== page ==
Advocates worked against repression, discrimination, detention, and expulsion in migrant communities across the nation at the same time as they supported reform of federal immigration policy. Prevailing in some cases and suffering defeats in others, the story of the ACPFB is characterized by persistence in multiracial organizing even during periods of protracted repression. By tracing the work of the ACPFB and its allies over half a century, Against the Deportation Terror provides important historical precedent for contemporary immigrant rights organizing.

About the Author: Rachel Ida Buff is Professor of History and Coordinator, Comparative Ethnic Studies at the University of Wisconsin-Milwaukee. She is the editor of Immigrant Rights in the Shadows of Citizenship and the author of Immigration and the Political Economy of Home: West Indian Brooklyn and American Indian Minneapolis, 1945-1992.

This event cosponsored by Voces de La Frontera and the UWM History Department.

Friday, February 2, 7:00 pm, at Boswell:
Ronald Paul Larson, author of Wisconsin and the Civil War

Wisconsin troops fought and died for the Union on Civil War battlefields across the continent, from Shiloh to Gettysburg. Wisconsin lumberjacks built a dam that saved a stranded Union fleet. The Second Wisconsin Infantry suffered the highest percentage of battle deaths in the Union army.

Back home, in a state largely populated by immigrants and recent transplants, the war effort forced Wisconsin's residents to forge a common identity for the first time. Drawing on unpublished letters and new research, Ron Larson tells Wisconsin's Civil War story, from the famous exploits of the Iron Brigade to the heretofore largely unknown contributions of the Badger State's women, African Americans and Native Americans.

About the Author: Kenosha-native Larson is a veteran of the U.S. Army with a masters in history from Cal State Fullerton. He has worked as an embedded reporter on a number of campaigns, interviewing and photographing both soldiers and civilians, and was the head text researcher for a six-part documentary on the Ace-Award-winning Revolutionary War for TLC.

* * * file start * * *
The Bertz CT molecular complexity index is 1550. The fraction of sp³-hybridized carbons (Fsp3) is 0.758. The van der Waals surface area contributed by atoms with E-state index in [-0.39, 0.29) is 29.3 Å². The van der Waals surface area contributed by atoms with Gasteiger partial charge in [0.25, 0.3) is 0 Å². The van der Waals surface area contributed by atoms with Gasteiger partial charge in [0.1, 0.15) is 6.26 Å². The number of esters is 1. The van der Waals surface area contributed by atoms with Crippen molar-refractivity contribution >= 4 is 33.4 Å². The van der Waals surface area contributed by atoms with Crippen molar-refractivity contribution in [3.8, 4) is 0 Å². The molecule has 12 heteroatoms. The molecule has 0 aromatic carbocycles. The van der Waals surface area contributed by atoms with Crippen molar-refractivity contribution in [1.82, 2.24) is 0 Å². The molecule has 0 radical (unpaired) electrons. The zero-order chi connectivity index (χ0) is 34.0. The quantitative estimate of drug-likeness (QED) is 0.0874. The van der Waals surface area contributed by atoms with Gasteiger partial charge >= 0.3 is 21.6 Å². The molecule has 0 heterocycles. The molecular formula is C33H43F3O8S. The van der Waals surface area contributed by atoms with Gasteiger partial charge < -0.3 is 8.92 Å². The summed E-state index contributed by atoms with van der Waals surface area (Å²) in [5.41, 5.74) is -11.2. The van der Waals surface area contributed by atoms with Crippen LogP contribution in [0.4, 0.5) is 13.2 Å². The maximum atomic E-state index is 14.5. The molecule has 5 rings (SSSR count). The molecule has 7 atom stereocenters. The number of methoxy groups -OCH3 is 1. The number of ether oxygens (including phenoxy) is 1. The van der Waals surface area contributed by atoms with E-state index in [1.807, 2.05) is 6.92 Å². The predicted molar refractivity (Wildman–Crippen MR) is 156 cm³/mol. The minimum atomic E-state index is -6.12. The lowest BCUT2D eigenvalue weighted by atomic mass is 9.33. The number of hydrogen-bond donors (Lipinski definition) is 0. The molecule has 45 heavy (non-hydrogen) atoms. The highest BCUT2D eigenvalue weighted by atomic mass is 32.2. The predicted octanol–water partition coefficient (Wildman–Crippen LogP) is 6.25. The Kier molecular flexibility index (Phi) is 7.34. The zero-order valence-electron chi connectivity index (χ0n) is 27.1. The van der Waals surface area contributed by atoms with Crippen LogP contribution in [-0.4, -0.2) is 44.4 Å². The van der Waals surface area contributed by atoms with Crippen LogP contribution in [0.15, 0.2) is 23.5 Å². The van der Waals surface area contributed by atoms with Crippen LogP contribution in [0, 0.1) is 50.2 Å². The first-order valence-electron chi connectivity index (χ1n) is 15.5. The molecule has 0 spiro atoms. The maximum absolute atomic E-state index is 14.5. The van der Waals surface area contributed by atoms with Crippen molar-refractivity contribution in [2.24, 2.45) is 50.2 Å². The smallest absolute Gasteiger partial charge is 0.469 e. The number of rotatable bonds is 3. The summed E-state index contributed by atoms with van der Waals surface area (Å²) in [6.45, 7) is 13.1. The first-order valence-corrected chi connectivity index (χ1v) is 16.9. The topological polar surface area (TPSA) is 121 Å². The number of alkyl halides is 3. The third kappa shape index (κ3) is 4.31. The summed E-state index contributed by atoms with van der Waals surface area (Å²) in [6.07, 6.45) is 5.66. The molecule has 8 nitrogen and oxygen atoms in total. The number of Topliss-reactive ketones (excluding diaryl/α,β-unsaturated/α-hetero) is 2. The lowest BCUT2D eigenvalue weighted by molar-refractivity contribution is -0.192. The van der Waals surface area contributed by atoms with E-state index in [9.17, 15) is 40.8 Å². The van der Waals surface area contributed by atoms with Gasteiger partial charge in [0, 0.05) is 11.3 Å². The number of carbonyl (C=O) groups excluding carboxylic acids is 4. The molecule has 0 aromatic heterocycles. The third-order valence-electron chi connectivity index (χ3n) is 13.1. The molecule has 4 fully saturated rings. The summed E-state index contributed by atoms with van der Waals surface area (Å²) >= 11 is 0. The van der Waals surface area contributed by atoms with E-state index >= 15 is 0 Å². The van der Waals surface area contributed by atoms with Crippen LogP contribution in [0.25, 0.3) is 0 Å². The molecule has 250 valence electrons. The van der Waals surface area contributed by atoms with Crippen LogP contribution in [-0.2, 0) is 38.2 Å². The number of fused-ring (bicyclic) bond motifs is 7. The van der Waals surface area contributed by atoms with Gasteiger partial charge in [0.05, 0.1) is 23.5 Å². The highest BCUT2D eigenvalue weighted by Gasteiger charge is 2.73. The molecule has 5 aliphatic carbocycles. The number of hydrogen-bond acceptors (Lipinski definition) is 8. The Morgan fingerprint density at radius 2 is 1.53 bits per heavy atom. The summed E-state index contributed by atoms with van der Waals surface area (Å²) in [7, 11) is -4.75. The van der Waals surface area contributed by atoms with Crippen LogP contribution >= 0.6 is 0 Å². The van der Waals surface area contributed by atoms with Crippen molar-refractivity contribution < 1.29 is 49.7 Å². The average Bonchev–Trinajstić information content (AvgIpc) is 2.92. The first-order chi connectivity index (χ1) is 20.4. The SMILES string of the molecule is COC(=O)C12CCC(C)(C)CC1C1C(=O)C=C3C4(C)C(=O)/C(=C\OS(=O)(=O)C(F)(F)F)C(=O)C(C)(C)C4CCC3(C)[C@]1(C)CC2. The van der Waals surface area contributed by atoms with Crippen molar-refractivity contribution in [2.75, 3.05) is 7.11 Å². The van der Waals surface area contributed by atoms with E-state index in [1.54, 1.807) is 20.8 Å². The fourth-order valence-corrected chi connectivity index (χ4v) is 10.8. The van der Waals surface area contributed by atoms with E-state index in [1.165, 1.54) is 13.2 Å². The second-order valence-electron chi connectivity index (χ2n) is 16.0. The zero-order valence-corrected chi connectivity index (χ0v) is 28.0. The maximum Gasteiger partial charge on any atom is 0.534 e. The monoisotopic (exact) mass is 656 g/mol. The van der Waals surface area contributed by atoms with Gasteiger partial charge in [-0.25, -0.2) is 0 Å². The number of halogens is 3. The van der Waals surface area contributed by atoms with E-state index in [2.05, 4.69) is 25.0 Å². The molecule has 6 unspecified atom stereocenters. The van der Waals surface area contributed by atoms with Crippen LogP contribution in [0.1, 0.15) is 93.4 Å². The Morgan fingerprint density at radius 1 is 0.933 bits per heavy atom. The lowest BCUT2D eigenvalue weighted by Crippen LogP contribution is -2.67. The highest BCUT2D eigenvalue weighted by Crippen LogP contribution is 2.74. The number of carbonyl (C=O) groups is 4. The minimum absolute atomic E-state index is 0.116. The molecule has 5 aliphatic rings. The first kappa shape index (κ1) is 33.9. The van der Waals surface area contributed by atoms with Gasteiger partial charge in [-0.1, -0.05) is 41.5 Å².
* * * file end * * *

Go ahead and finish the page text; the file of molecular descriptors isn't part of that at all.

Monday, February 5, 6:30 pm, at Milwaukee Public Library’s Richard E. and Lucile Krug Rare Books Room, 814 W Wisconsin Ave:
Virginia Eubanks, author of Automating Inequality: How High-Tech Tools Profile, Police, and Punish the Poor

This event is cosponsored by Community Advocates Public Policy Institute, the Milwaukee Public Library, and Boswell Book Company. Registration is requested for this event at Please note that there is a chance this event may be moved to a larger venue.

Since the dawn of the digital age, decision-making in finance, employment, politics, health and human services has undergone revolutionary change. Today, automated systems control which neighborhoods get policed, which families attain resources, and who is investigated for fraud. While we all live under this new regime of data, the most invasive and punitive systems are aimed at the poor.

Virginia Eubanks systematically investigates the impacts of data mining, policy algorithms, and predictive risk models on poor and working-class people in America. Automating Inequality, in the tradition of The New Jim Crow and $2.00 a Day, is full of heart-wrenching and eye-opening stories. Publication of this book could not be timelier.

About the Author: Virginia Eubanks is an Associate Professor of Political Science at the University at Albany, SUNY. She is the author of Digital Dead End: Fighting for Social Justice in the Information Age and co-editor, with Alethia Jones, of Ain’t Gonna Let Nobody Turn Me Around.